KNIVES IN HENS
by David Harrower.
2 Stars **
The Donmar Warehouse, 41 Earlham Street, London WC2H 9LX to 7 October 2017.
Mon-Sat 7.30pm. Mat Thu & Sat 2.30pm.
Runs 90 mins No interval.
TICKETS: 0844 871 7624.
Review: William Russell 22 August
Modern classic or no, a deeply depressing revival
Pretentious and preposterous Harrower’s grim dark play is set in rural somewhere – the accents of the cast are vaguely Yorkshire but not too thick as to upset a London audience – in non specific medieval times. First staged in 1995 at the Traverse in Edinburgh it was hailed as masterly albeit hard to understand, and has been revived a lot since.
But this latest one by Yael Faber, whose last staging here was a dire Salome at the National Theatre, proves an unrewarding ninety minutes slog to reach an ending which is never in doubt.
The performances by the cast of three are fine, the set by Soutra Gilmour conjures up the bleak rural world they inhabit effectively, the murky lighting by Tim Lutkin adds to the atmosphere, and there is a spine tingling score of sorts by Isobel Waller-Bridge to add the necessary sense of things out of kilter. But the play’s the thing, and what it boils down to is that Young Woman (a stoic Judith Roddy), married to Pony William (hirsute and hunky Christian Cooke), a ploughman and farmer besotted about his horses, discovers the power of language after being sent to deliver their grain to Gilbert Horn (Matt Ryan, also hirsute and hunky) the local miller. Horn, an outcast from the village, can write. She regards it as sorcery, but the power of a hunk also works, and, as well as throwing a sheet to the floor, – just like Pony – on which they duly couple, he teaches her how to write. At the end she has been liberated.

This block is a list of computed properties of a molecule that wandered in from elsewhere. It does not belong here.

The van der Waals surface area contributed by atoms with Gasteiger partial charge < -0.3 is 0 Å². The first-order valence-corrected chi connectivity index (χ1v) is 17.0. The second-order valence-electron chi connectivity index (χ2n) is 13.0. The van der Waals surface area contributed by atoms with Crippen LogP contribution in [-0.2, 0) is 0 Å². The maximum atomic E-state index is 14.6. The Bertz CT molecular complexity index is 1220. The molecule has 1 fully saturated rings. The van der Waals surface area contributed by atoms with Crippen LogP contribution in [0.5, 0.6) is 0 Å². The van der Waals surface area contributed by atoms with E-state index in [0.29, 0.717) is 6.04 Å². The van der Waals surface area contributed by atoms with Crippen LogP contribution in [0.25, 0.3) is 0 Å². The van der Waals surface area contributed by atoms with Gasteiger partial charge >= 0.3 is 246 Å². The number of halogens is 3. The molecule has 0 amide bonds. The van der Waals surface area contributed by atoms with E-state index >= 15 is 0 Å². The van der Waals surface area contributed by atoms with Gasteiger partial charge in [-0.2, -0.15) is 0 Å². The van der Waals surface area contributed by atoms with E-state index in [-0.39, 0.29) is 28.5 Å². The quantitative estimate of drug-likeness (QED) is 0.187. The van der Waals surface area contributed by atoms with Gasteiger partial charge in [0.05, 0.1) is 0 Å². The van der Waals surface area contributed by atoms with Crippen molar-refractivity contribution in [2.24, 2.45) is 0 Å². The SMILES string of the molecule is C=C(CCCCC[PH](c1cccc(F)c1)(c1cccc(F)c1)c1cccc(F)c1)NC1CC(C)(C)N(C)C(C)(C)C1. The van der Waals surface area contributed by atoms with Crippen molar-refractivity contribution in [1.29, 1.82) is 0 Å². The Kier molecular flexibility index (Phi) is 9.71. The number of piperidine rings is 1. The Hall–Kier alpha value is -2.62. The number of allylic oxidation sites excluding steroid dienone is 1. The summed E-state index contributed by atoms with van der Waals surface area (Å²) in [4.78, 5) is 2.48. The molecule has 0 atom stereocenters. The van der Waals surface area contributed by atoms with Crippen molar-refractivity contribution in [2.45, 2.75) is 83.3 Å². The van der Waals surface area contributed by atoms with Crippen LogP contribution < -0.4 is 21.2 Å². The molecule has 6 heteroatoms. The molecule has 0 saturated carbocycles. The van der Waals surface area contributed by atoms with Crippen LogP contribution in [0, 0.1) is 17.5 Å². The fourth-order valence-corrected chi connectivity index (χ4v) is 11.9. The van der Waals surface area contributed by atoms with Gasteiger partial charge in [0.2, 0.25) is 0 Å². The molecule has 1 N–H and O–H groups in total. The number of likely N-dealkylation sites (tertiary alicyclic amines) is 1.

Young Woman, who sports rather fetching medieval bikini beneath her drab gown, discovers she is more than someone to be tossed to the ground and ravished by Pony whenever he feels like it. Maybe it is a powerful and beautiful tale as some would have it, and certainly David Harrower has devised a way for these far from articulate people to talk, although working out what they are getting at is a bit like trying to make sense of some Anglo Saxon text, but far less rewarding.
The problem, whatever one thinks of the play, modern classic or pretentious bosh, is that Farber’s staging is mind numbingly tedious. As for the vast mill stone dominating the back of Gilmour’s set which trundles ominously across the stage from time to time – eventually it is used to liberate Young Woman – no flour ever came from it as there is nowhere to put the grain. Mill stones have holes in the middle and are never vertical. In other words the image, which looks powerful, is as phoney as the rest of the goings on. But to be fair, the cast make the best of a bad job and carry on regardless doing country chores like plucking a hen, peeling carrots, humping heavy sacks and pretending to have rough sex.
Young Woman: Judith Roddy.
Pony William: Christian Cooke.
Gilbert Horn: Matt Ryan.
Director: Yael Farber.
Designer: Soutra Gilmour.
Lighting Designer: Tim Lutkin.
Sound Designer: Christopher Shutt.
Composer: Isobel Waller-Bridge.
Movement Director: Imogen Knight.
Costume Supervisor: Anna Josephs.
Dialect Coach: Michaela Kennen.
Fight Director: Kate Waters.